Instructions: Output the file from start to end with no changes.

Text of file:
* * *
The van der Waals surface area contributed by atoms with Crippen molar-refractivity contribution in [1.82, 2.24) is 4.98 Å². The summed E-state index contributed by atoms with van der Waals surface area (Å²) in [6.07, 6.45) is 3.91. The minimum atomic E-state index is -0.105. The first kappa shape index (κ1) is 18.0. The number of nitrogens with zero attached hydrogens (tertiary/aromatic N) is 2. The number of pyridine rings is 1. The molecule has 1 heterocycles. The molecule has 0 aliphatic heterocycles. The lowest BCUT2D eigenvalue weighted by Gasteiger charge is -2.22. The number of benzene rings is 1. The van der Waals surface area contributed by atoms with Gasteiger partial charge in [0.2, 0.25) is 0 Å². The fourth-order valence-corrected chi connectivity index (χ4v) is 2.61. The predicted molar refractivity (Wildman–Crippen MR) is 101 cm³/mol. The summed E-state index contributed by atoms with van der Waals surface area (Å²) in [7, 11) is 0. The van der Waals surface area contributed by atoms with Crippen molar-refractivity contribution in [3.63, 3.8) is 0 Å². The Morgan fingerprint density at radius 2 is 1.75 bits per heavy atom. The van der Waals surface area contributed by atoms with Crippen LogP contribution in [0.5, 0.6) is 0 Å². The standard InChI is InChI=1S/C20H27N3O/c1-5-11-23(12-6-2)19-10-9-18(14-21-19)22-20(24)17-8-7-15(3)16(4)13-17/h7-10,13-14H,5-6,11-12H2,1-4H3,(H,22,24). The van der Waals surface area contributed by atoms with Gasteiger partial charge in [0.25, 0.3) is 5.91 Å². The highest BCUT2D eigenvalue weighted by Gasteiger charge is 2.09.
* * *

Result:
The van der Waals surface area contributed by atoms with Crippen molar-refractivity contribution in [1.82, 2.24) is 4.98 Å². The summed E-state index contributed by atoms with van der Waals surface area (Å²) in [6.07, 6.45) is 3.91. The minimum atomic E-state index is -0.105. The first kappa shape index (κ1) is 18.0. The number of nitrogens with zero attached hydrogens (tertiary/aromatic N) is 2. The number of pyridine rings is 1. The molecule has 1 heterocycles. The molecule has 0 aliphatic heterocycles. The lowest BCUT2D eigenvalue weighted by Gasteiger charge is -2.22. The number of benzene rings is 1. The van der Waals surface area contributed by atoms with Gasteiger partial charge in [0.2, 0.25) is 0 Å². The fourth-order valence-corrected chi connectivity index (χ4v) is 2.61. The predicted molar refractivity (Wildman–Crippen MR) is 101 cm³/mol. The summed E-state index contributed by atoms with van der Waals surface area (Å²) in [7, 11) is 0. The van der Waals surface area contributed by atoms with Crippen molar-refractivity contribution in [3.63, 3.8) is 0 Å². The Morgan fingerprint density at radius 2 is 1.75 bits per heavy atom. The van der Waals surface area contributed by atoms with Crippen LogP contribution in [0.5, 0.6) is 0 Å². The standard InChI is InChI=1S/C20H27N3O/c1-5-11-23(12-6-2)19-10-9-18(14-21-19)22-20(24)17-8-7-15(3)16(4)13-17/h7-10,13-14H,5-6,11-12H2,1-4H3,(H,22,24). The van der Waals surface area contributed by atoms with Gasteiger partial charge in [0.25, 0.3) is 5.91 Å². The highest BCUT2D eigenvalue weighted by Gasteiger charge is 2.09.